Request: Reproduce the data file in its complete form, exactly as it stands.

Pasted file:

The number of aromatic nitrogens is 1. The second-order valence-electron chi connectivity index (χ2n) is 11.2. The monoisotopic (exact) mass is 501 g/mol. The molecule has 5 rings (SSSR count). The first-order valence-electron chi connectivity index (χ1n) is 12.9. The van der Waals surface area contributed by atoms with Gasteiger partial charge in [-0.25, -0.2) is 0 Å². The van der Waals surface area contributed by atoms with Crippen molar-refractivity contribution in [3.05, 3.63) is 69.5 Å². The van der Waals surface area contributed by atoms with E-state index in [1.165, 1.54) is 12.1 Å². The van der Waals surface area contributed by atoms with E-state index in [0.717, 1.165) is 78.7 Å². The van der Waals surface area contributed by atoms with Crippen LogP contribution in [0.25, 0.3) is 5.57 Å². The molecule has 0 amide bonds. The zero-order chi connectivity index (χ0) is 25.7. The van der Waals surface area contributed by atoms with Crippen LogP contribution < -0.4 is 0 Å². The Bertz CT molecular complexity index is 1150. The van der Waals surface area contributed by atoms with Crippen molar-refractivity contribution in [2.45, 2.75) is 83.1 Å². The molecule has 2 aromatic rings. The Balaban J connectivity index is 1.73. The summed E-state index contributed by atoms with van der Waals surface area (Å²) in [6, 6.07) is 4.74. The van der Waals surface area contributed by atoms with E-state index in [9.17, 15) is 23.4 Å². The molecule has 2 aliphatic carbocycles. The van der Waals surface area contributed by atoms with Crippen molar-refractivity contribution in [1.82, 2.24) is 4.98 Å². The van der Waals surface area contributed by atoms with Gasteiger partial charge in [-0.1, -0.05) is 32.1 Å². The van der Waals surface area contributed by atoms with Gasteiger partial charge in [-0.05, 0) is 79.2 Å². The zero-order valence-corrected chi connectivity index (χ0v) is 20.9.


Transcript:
The number of aromatic nitrogens is 1. The second-order valence-electron chi connectivity index (χ2n) is 11.2. The monoisotopic (exact) mass is 501 g/mol. The molecule has 5 rings (SSSR count). The first-order valence-electron chi connectivity index (χ1n) is 12.9. The van der Waals surface area contributed by atoms with Gasteiger partial charge in [-0.25, -0.2) is 0 Å². The van der Waals surface area contributed by atoms with Crippen molar-refractivity contribution in [3.05, 3.63) is 69.5 Å². The van der Waals surface area contributed by atoms with E-state index in [1.165, 1.54) is 12.1 Å². The van der Waals surface area contributed by atoms with E-state index in [0.717, 1.165) is 78.7 Å². The van der Waals surface area contributed by atoms with Crippen LogP contribution in [0.25, 0.3) is 5.57 Å². The molecule has 0 amide bonds. The zero-order chi connectivity index (χ0) is 25.7. The van der Waals surface area contributed by atoms with Crippen LogP contribution < -0.4 is 0 Å². The Bertz CT molecular complexity index is 1150. The van der Waals surface area contributed by atoms with Crippen molar-refractivity contribution in [2.45, 2.75) is 83.1 Å². The molecule has 2 aromatic rings. The Balaban J connectivity index is 1.73. The summed E-state index contributed by atoms with van der Waals surface area (Å²) in [6, 6.07) is 4.74. The van der Waals surface area contributed by atoms with E-state index in [9.17, 15) is 23.4 Å². The molecule has 2 aliphatic carbocycles. The van der Waals surface area contributed by atoms with Crippen molar-refractivity contribution in [1.82, 2.24) is 4.98 Å². The van der Waals surface area contributed by atoms with Gasteiger partial charge in [-0.1, -0.05) is 32.1 Å². The van der Waals surface area contributed by atoms with Gasteiger partial charge in [-0.05, 0) is 79.2 Å². The zero-order valence-corrected chi connectivity index (χ0v) is 20.9.